See Also: abduct, act, act, adduct, aerodynamic force, affinity, aggression, air unit, armed forces, armed service, armor, armour, army unit, attract, attraction, attractive force, beat back, beat back, beat in, bludgeon, bring oneself, brunt, cart, causal agency, causal agent, cause, cause, centrifugal force, centripetal force, chemical attraction, cohesion, command, commando, compact, compel, compel, compress, constabulary, contingent, Coriolis force, detail, dismantle, displace, displace, do, drag, dragoon, draw in, draw out, drift, drill in, drive, drive, drive, drive in, drive out, duress, echelon, eject, elan vital, enemy, energy, evict, extract, flick, flip, force back, force back, force out, force out, gouge, hale, hammer in, hands, haul, headquarters, hike up, hitch up, home guard, hostility, impact, impetus, impulse, impulsion, influence, influence, intensity, intensiveness, jam, jerk, jerk, jostle, juggernaut, law, legion, level, life force, lifeblood, line personnel, Lorentz force, magnetomotive force, make, man, management personnel, manpower, men, military, military man, military personnel, military police, military service, militia, Moloch, moment, momentum, move, move, move, muscle into, naval unit, nose, nudge, obligate, obligate, oblige, oblige, obtrude, organisation, organization, pack together, paramilitary, paramilitary organisation, paramilitary organization, patrol, penetrate, perforate, phalanx, physical phenomenon, pick, pick off, pluck, plunk, poke at, police, police force, press, pressure, private security force, prod, propulsion, public violence, pull, pull, pull along, pull back, pull down, pull in, pull off, pull out, pull up, push, push aside, push away, push back, push back, push out, push up, railroad, ram down, rank, rank and file, rase, raze, reaction, repel, repel, repulse, repulse, repulsion, repulsive force, reserves, riot, rouse, rout out, sandbag, schlep, screw, security force, service, serviceman, shlep, shove, social group, social unit, soldiery, spearhead, squeeze, squeeze for, squeeze out, squirt, staff, steamroll, steamroller, steamroller, stick, sting, stress, stretch, stuff, take down, take out, task force, tear down, terrorise, terrorize, thrust, thrust, thrust, thrust out, toe, topple, torque, torsion, troops, tug, tumble, turn up the heat, turn up the pressure, tweak, twitch, unit, validity, validness, vigor, vigour, vital force, vitality, wheels, winch, work force, workforce, yank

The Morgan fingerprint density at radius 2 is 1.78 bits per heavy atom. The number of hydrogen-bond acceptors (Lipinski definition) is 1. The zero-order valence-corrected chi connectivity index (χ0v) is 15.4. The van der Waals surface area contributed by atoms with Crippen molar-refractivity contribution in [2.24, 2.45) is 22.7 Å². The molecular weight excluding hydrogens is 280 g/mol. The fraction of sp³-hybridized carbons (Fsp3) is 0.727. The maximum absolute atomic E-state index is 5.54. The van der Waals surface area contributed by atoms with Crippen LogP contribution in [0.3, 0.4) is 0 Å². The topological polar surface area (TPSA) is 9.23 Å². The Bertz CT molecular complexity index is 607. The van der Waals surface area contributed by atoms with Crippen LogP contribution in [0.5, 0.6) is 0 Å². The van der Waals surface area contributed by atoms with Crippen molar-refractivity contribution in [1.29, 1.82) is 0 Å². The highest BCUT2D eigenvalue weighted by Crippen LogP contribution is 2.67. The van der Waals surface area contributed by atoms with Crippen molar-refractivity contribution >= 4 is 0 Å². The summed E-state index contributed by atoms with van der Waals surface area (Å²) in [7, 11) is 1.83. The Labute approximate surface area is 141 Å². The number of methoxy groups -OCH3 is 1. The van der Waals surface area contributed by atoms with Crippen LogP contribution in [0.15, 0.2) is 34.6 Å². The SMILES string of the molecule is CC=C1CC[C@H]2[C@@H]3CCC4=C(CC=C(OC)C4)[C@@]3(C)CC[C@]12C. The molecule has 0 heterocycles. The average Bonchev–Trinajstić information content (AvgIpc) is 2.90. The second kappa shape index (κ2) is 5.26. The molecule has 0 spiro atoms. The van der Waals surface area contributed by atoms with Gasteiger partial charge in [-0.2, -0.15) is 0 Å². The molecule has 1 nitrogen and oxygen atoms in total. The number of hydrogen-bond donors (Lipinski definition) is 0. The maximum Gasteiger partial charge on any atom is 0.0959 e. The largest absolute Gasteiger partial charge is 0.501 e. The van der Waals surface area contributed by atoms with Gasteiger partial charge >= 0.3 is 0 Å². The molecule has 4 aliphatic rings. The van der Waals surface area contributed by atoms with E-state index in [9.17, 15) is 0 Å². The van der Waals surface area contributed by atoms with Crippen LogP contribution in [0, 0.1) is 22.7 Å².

Webster's 1913 Dictionary
 
 Definition: 
  1. \Force\, v. t. [See {Farce} to stuff.]
    To stuff; to lard; to farce. [R.]
    
          Wit larded with malice, and malice forced with wit.
                                                   --Shak.
    
    
  2. \Force\, n. [Of Scand. origin; cf. Icel. fors, foss, Dan.
    fos.]
    A waterfall; a cascade. [Prov. Eng.]
    
          To see the falls for force of the river Kent. --T.
                                                   Gray.
    
    
  3. \Force\, n. [F. force, LL. forcia, fortia, fr. L. fortis
    strong. See {Fort}, n.]
    1. Strength or energy of body or mind; active power; vigor;
       might; often, an unusual degree of strength or energy;
       capacity of exercising an influence or producing an
       effect; especially, power to persuade, or convince, or